RF-CONCRETE Members – Online Manual Version 5

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RF-CONCRETE Members – Online Manual Version 5

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9.2.6.3 State II (cracked)

State II (cracked)

Cross-section properties in cracked state (state II)

In contrast to the cross-section properties in the uncracked state (state I), the cross-section properties in state II (cracked sections) are quite difficult to determine manually. Determining the strain distribution (general case: ε0 + (1/r)y ⋅ y + (1/r)z ⋅ z) for a particular action constellation with the stress-strain relations defined in the standards for nonlinear methods already represents a problem. For further information, refer to the corresponding literature [7].

Steel stress σsrII and steel strain εsrII for crack moment

To determine the stresses and strains for crack formation, we can normally make simplified assumptions (linear elastic material rules). We can justify this approach by the fact that the ratio of stress to strain for concrete behaves nearly linearly up to a stress of σc ≅ 0.4 ⋅ fc. For reinforcing steel, we can roughly assume this fact until yielding is reached anyway. Thus, if we have a structural component with a crack moment in the characteristic load level, we can calculate stresses and strains with sufficient accuracy using these simplified approaches.

Without an acting axial force, the solution for a triangular compression zone leads to a quadratic equation (with axial force: cubic equation) when calculating the neutral axis depth x (height of compression zone). Due to the assumed linearity of stresses and strains, the neutral axis depth is decoupled from the applied moment.

Figure 9.24 Relations for calculating the stresses and strains for characteristic loads
Calculation of neutral axis depth xII

ρ = As1b · d = 6.22 cm2100 · 13.5 cm2 = 0.004607 

ξ = -αe · ρ · 1 + As2As1 + αe · ρ · 1 + As2As1'' + 2 · αe · ρ · 1 + As2 · d2As1 · d  =    = - 26.33 · 0.004607 · 1 + 1 +          +26.33 · 0.004607 · 1 + 1'' + 2 · 26.33 · 0.004607 · 1 + 1 · 2.51 · 13.5  =    = 0.3459  

xII = ξ · d = 0.346 · 13.5 = 4.67 cm4 

Moment of inertia

κ = 4 · ξ3 + 12 · αe · ρ · 1 - ξ2 + 12 · αe ·ρ · As2As1 · ξ - d222 =    = 4 · 0.3463 + 12 · 26.33 · 0.00460 · 1 - 0.3462 + 12 · 26.33 · 0.00460 · 1 ·0.346 - 2.513.52 =    = 0.826

Ic,II = κ · b · d312 = 0.826 · 100 · 13.5312 = 16 935 cm4  

Stresses for crack internal forces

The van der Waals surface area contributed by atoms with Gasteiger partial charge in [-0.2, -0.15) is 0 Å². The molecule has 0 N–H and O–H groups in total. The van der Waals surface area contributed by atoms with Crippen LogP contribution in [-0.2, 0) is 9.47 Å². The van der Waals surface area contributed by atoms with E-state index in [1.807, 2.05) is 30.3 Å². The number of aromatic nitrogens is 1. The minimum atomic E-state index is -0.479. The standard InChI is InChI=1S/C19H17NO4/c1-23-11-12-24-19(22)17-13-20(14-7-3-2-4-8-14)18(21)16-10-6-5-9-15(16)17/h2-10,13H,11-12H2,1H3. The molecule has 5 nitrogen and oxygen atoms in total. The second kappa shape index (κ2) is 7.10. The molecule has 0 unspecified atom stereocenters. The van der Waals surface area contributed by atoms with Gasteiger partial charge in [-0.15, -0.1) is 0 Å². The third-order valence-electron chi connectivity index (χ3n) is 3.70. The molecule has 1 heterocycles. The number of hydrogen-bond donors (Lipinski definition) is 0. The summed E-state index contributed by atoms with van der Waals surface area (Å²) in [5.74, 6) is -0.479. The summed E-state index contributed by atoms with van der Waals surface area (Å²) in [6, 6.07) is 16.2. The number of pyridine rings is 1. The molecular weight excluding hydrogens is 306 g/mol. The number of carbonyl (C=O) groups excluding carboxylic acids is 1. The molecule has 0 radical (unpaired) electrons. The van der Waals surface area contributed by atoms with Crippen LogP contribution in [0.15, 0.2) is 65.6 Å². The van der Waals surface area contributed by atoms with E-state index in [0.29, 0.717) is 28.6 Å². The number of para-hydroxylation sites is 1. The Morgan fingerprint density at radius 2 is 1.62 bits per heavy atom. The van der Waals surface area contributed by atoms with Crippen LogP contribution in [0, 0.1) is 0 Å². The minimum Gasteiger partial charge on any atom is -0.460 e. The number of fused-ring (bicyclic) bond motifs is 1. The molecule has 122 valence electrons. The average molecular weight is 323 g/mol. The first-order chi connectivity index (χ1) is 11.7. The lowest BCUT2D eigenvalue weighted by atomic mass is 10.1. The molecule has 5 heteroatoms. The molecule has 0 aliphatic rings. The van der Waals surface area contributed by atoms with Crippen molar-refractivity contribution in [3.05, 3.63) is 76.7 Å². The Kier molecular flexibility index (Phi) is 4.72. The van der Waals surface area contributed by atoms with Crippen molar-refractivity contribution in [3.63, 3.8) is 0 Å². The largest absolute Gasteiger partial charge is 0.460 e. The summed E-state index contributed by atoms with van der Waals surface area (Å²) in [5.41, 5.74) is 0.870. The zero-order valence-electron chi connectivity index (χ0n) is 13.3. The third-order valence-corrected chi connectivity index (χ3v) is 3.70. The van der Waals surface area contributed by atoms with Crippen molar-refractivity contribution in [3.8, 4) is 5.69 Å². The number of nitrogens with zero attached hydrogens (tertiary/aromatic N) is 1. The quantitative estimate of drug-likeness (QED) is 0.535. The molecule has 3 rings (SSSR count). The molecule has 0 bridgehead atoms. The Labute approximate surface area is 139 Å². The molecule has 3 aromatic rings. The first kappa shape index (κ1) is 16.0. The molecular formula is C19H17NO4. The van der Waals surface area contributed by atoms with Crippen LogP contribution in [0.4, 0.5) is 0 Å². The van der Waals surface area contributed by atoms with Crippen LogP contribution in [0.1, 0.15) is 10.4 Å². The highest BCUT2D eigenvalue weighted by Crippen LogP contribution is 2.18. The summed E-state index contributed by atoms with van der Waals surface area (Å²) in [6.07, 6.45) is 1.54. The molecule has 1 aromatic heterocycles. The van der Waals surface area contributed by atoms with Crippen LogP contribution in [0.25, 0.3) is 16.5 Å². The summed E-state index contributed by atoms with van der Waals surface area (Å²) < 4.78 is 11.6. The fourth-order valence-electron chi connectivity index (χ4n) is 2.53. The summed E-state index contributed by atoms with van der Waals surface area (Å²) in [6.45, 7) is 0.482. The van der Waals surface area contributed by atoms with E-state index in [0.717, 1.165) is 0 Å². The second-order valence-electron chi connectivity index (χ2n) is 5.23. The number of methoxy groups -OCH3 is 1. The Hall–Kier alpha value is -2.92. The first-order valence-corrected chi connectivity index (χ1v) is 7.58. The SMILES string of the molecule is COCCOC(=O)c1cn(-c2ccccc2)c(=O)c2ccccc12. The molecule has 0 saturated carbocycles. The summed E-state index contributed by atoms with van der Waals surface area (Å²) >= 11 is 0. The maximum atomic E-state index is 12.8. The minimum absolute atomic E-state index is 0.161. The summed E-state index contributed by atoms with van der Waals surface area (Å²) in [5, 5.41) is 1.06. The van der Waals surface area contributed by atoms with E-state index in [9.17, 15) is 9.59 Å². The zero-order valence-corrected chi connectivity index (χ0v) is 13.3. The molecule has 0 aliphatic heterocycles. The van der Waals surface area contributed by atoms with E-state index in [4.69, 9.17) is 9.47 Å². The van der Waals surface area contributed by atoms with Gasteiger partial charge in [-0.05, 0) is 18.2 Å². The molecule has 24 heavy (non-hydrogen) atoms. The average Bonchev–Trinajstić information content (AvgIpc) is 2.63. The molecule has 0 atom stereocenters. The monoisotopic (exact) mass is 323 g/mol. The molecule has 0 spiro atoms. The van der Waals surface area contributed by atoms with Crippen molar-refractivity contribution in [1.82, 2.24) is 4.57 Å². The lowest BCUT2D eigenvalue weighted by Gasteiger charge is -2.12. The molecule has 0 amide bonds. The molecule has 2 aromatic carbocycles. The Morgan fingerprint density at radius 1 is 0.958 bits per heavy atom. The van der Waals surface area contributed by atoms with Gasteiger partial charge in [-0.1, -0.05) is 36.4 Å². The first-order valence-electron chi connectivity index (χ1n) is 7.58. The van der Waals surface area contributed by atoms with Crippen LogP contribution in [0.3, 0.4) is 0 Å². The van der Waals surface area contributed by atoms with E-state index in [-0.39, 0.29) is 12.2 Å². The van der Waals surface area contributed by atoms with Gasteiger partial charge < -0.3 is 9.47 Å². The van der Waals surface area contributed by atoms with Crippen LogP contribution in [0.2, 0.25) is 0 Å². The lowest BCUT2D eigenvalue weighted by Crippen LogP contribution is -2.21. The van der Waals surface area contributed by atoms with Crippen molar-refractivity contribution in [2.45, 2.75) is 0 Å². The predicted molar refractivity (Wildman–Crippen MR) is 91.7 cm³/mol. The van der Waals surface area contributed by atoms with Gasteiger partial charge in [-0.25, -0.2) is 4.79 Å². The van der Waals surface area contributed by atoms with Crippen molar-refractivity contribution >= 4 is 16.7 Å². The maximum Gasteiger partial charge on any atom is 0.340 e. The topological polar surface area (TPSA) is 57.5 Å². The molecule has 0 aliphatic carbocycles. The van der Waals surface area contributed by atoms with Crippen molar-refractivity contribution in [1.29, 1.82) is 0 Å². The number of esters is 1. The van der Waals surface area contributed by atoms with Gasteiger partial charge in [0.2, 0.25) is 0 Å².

σcr,II = MIy,II · x = 121016935 · 4.67 · 10 = 3.34 N/mm2   

σsr1,II = αe · MIy,II · d - x = 26.33 · 121016935 · 13.5 - 4.7 · 10 = 166.12 N/mm2  

σsr2,II = σsr1,II · x - d2d - x = 166.12 · 4.67 - 2.513.5 - 4.67 = 40.82 N/mm2 

Steel strain for crack internal forces

εsr1,II = σsr1,IIEs = 166.012200 000 · 1 000 = 0.8306 

Steel stress and concrete stress for available moment

A simplified calculation of stresses and strains, as was done for the crack moment, cannot be applied without due consideration. The stresses and strains for the effective moment M = 17.64 kNm required for the calculation of the curvatures and stiffnesses are determined in a comparative calculation using the exact stress-strain curves for concrete and reinforcing steel according to EN 1992-1-1, Figure 3.2 or 3.3.

Figure 9.25 Relations for calculating stresses and strains for characteristic loads according to [1]

The accurate calculation of stresses in the cracked state is performed by means of a third party application used for exact stress integration, leading to the following results for M = 17.64 kNm:

  • σs1,II = 242.27 N/mm2
  • σs2,II = −59.07 N/mm2
  • εs1,II = 1.211 ‰
  • εs2,II = −0.638 ‰
  • εc,II = −0.6378 ‰
Results of RF-CONCRETE Members
Figure 9.26 Detailed results for state II
Literatur
[1] Eurocode 2: Design of concrete structures - Part 1-1: General rules and rules for buildings; EN 1992-1-1:2011-01
[7] Deutscher Ausschuss für Stahlbetonbau (Hrsg.) Heft 415 – Programmgesteuerte Berechnung beliebiger Massivbauquerschnitte unter zweiachsiger Biegung mit Längskraft. Beuth Verlag GmbH, Berlin, 1990.

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